Table of Contents

The more things change, the more they stay the same: The Woodward Report

Research & Learn

Yale Woodward Report

In January 2015, the Committee on Freedom of Expression at the University of Chicago issued a powerful statement in support of free speech that has since formed the template for similar statements at many other universities.

But more than 40 years earlier, a Committee on Freedom of Expression at Yale issued a similar report — known as the Woodward Report after the Committee’s chairman, C. Vann Woodward — containing an equally powerful commitment to free speech. While Yale has sadly failed to live up to this commitment over the years, the report, which was officially adopted by the university in 1975 as “providing the standard for university policy,” remains one of the strongest commitments to free speech adopted by any private university.

The report’s recommendations are based on the premise that

The primary function of a university is to discover and disseminate knowledge by means of research and teaching. To fulfill this function a free interchange of ideas is necessary not only within its walls but with the world beyond as well. It follows that the university must do everything possible to ensure within it the fullest degree of intellectual freedom. The history of intellectual growth and discovery clearly demonstrates the need for unfettered freedom, the right to think the unthinkable, discuss the unmentionable, and challenge the unchallengeable. To curtail free expression strikes twice at intellectual freedom, for whoever deprives another of the right to state unpopular views necessarily also deprives others of the right to listen to those views.

Equally noteworthy, in light of the current threats to free speech on campus, are the events that led up to the Committee’s formation. The Committee was formed in the wake of a number of campus controversies profoundly reminiscent of those happening on campuses around the country today: disruptive protests, disinvited speakers, and a perceived “deterioration in the commitment to freedom of speech and the understanding of its importance” among students and faculty. The Committee’s report spoke of a “paranoid intolerance” among those who disrupted controversial speakers, and of weakening resolve within the campus community to defend the right to free speech when it competed with values such as diversity and inclusion.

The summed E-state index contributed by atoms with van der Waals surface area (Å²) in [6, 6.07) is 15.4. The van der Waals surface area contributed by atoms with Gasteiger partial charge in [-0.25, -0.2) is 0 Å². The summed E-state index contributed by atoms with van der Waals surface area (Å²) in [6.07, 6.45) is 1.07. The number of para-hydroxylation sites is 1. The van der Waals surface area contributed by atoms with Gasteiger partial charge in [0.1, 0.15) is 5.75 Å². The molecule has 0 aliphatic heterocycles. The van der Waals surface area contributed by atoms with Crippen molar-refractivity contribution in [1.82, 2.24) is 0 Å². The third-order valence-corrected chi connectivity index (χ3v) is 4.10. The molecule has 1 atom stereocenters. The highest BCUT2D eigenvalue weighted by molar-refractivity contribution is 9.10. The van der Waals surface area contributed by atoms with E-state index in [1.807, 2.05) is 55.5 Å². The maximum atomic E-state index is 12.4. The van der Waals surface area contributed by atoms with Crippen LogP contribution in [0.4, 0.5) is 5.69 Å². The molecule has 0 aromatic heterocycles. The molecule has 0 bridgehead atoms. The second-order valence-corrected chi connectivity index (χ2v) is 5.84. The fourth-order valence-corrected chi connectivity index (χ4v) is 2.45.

The report addressed these competing values squarely, noting that

[I]f a university is a place for knowledge, it is also a special kind of small society. Yet it is not primarily a fellowship, a club, a circle of friends, a replica of the civil society outside it. Without sacrificing its central purpose, it cannot make its primary and dominant value the fostering of friendship, solidarity, harmony, civility, or mutual respect. To be sure, these are important values; other institutions may properly assign them the highest, and not merely a subordinate priority; and a good university will seek and may in some significant measure attain these ends. But it will never let these values, important as they are, override its central purpose. We value freedom of expression precisely because it provides a forum for the new, the provocative, the disturbing, and the unorthodox. Free speech is a barrier to the tyranny of authoritarian or even majority opinion as to the rightness or wrongness of particular doctrines or thoughts.

The Committee called upon the university to ensure that all students are educated in the centrality of free speech to the university’s purpose, and to ensure that “any registration of dissent that materially interferes with the speaker’s right to proceed is a punishable offense.”

The report concludes by saying with a statement that “[w]hile this investigation is confined to the experience at Yale, it has been the hope of the committee that its statement might inspire in other universities a rededication to the principles asserted in this report.”

As evidenced by the renewed hostility to free speech on campus — from the disinvitation of controversial speakers, to disruptive protests, to distressing findings about students’ attitudes toward free speech — these principles remain as critical today as they were when the report was first issued in 1974.

Further reading:

Material by FIRE staff

Media coverage